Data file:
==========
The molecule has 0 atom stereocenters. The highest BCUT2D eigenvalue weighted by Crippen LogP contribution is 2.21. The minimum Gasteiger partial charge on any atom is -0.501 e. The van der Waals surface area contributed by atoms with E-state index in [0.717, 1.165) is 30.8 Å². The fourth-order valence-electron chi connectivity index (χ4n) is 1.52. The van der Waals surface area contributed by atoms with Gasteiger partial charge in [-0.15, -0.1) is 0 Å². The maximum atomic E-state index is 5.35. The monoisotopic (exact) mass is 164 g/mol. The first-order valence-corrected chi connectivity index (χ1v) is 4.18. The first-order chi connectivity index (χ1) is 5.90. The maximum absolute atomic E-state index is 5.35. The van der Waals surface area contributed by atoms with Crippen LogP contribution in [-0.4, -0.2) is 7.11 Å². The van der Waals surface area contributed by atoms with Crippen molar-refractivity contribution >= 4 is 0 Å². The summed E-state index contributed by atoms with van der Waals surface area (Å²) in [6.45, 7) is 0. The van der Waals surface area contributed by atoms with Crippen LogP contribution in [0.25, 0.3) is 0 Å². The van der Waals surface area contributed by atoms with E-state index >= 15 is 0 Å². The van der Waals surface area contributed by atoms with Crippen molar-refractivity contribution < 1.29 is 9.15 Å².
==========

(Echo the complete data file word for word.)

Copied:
The molecule has 0 atom stereocenters. The highest BCUT2D eigenvalue weighted by Crippen LogP contribution is 2.21. The minimum Gasteiger partial charge on any atom is -0.501 e. The van der Waals surface area contributed by atoms with E-state index in [0.717, 1.165) is 30.8 Å². The fourth-order valence-electron chi connectivity index (χ4n) is 1.52. The van der Waals surface area contributed by atoms with Gasteiger partial charge in [-0.15, -0.1) is 0 Å². The maximum atomic E-state index is 5.35. The monoisotopic (exact) mass is 164 g/mol. The first-order valence-corrected chi connectivity index (χ1v) is 4.18. The first-order chi connectivity index (χ1) is 5.90. The maximum absolute atomic E-state index is 5.35. The van der Waals surface area contributed by atoms with Crippen LogP contribution in [-0.4, -0.2) is 7.11 Å². The van der Waals surface area contributed by atoms with Crippen molar-refractivity contribution >= 4 is 0 Å². The summed E-state index contributed by atoms with van der Waals surface area (Å²) in [6.45, 7) is 0. The van der Waals surface area contributed by atoms with Crippen LogP contribution in [0.25, 0.3) is 0 Å². The van der Waals surface area contributed by atoms with E-state index >= 15 is 0 Å². The van der Waals surface area contributed by atoms with Crippen molar-refractivity contribution < 1.29 is 9.15 Å².